Controversial data-retention bill ‘open to abuse’, will cost ISPs

9 Oct 2009

The controversial bill proposed by Justice Minister Dermot Ahern TD that will require internet service providers (ISPs) and telcos to retain user data for two years not only presents a high cost for telecoms companies but could also be open to abuse, Labour TD Sean Sherlock warned yesterday.

The Communications (Retention of Data) Bill 2009, which transposes into law the controversial EU Data Retention Directive passed in the European Parliament in 2006, will enable a member of An Garda Síochána not below the rank of chief superintendent to instruct an ISP to hand over data as part of a criminal investigation.

Purposes of data-retention bill

Ahern said the purpose of requesting such information could be to prevent serious crimes, safeguard the security of the State and save human lives.

It will also allow an officer of the Permanent Defence Forces not below the rank of colonel to request data, such as email, IP addresses, text messages, etc, in the interest of national security.

Revenue tax officers not below the rank of principal officer may also request such data while investigating and prosecuting specified revenue offences.

Beefier bill

However, Sherlock has called for the bill to be strengthened, saying the content of the legislation is extremely weak.

“It needs to be strengthened on the basis that it will place too high a cost burden on business and does not have adequate judicial oversight, Sherlock said.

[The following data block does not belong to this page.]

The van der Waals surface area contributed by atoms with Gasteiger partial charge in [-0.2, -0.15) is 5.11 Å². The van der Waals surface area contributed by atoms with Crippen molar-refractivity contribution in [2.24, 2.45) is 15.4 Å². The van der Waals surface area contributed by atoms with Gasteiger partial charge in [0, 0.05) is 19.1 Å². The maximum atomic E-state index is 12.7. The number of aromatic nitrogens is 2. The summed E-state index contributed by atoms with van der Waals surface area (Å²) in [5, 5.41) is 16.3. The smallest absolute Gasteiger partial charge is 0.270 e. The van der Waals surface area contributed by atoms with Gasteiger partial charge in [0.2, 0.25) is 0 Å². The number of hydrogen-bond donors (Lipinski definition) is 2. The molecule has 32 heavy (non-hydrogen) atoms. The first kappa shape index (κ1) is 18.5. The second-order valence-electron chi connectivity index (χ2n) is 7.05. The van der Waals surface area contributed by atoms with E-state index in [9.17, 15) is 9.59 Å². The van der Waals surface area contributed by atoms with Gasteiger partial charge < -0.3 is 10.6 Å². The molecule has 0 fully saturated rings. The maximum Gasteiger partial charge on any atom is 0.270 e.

“I have serious reservations with this bill, judicial oversight is too weak and the retention of data for a period of two years as proposed by this bill could lead the process to be open to abuse.

“I am critical of the fact that the two-year retention period for keeping data will present too high a cost for internet service providers and telephone companies. The standard across Europe seems to be six months and this, to my mind, would be more a reasonable approach,” Sherlock said.

Bill amendment

“The judicial oversight is too weak and I believe the process has to be open to greater scrutiny by a judge, and this process must be more clearly defined. The present wording in Section 11 of the bill should be strengthened and we hope to amend this wording at committee stage,” Sherlock added.

“We are not against the principle of data retention but the concerns addressed by the tech sector and telcos must be addressed in the legislation. The bill as published does not address these concerns and I hope that there will be a further consultation between the minister and the telecommunications sector before this bill is passed.

“Unless their concerns are addressed within the bill in terms of the increased cost burden, then it will be very difficult to support the Bill,” Sherlock said.

By John Kennedy

Photo: Labour TD Sean Sherlock is calling for the Communications (Retention of Data) Bill 2009 to be strengthened.

John Kennedy is a journalist who served as editor of Silicon Republic for 17 years